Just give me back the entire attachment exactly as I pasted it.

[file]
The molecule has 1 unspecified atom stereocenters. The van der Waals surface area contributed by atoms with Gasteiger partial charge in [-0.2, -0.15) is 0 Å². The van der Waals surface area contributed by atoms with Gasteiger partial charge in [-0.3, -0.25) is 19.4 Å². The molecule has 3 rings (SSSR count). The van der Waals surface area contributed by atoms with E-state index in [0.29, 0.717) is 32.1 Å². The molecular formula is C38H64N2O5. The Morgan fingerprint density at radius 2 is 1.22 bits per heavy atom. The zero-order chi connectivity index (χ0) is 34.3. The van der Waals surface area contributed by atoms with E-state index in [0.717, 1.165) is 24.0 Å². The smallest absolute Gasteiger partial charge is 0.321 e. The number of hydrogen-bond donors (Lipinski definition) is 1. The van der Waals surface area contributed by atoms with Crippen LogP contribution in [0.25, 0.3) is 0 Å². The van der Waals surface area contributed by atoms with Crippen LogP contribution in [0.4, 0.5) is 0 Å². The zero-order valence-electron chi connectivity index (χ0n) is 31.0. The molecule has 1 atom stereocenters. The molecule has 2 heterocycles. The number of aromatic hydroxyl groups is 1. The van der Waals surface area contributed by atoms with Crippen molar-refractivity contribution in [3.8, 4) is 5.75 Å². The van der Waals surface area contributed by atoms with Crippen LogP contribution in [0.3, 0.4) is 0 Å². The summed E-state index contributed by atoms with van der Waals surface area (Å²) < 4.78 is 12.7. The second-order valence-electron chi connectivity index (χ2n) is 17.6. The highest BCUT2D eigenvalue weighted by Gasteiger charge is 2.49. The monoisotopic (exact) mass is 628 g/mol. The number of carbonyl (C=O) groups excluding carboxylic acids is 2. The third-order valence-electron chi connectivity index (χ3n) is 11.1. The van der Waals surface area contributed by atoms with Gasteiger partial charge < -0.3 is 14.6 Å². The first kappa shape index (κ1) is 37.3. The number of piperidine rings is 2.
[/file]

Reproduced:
The molecule has 1 unspecified atom stereocenters. The van der Waals surface area contributed by atoms with Gasteiger partial charge in [-0.2, -0.15) is 0 Å². The van der Waals surface area contributed by atoms with Gasteiger partial charge in [-0.3, -0.25) is 19.4 Å². The molecule has 3 rings (SSSR count). The van der Waals surface area contributed by atoms with E-state index in [0.29, 0.717) is 32.1 Å². The molecular formula is C38H64N2O5. The Morgan fingerprint density at radius 2 is 1.22 bits per heavy atom. The zero-order chi connectivity index (χ0) is 34.3. The van der Waals surface area contributed by atoms with E-state index in [0.717, 1.165) is 24.0 Å². The smallest absolute Gasteiger partial charge is 0.321 e. The number of hydrogen-bond donors (Lipinski definition) is 1. The van der Waals surface area contributed by atoms with Crippen LogP contribution in [0.25, 0.3) is 0 Å². The van der Waals surface area contributed by atoms with Crippen LogP contribution in [0.4, 0.5) is 0 Å². The zero-order valence-electron chi connectivity index (χ0n) is 31.0. The molecule has 1 atom stereocenters. The molecule has 2 heterocycles. The number of aromatic hydroxyl groups is 1. The van der Waals surface area contributed by atoms with Crippen molar-refractivity contribution in [3.8, 4) is 5.75 Å². The van der Waals surface area contributed by atoms with Crippen LogP contribution in [0.3, 0.4) is 0 Å². The summed E-state index contributed by atoms with van der Waals surface area (Å²) < 4.78 is 12.7. The second-order valence-electron chi connectivity index (χ2n) is 17.6. The highest BCUT2D eigenvalue weighted by Gasteiger charge is 2.49. The monoisotopic (exact) mass is 628 g/mol. The number of carbonyl (C=O) groups excluding carboxylic acids is 2. The third-order valence-electron chi connectivity index (χ3n) is 11.1. The van der Waals surface area contributed by atoms with Gasteiger partial charge < -0.3 is 14.6 Å². The first kappa shape index (κ1) is 37.3. The number of piperidine rings is 2.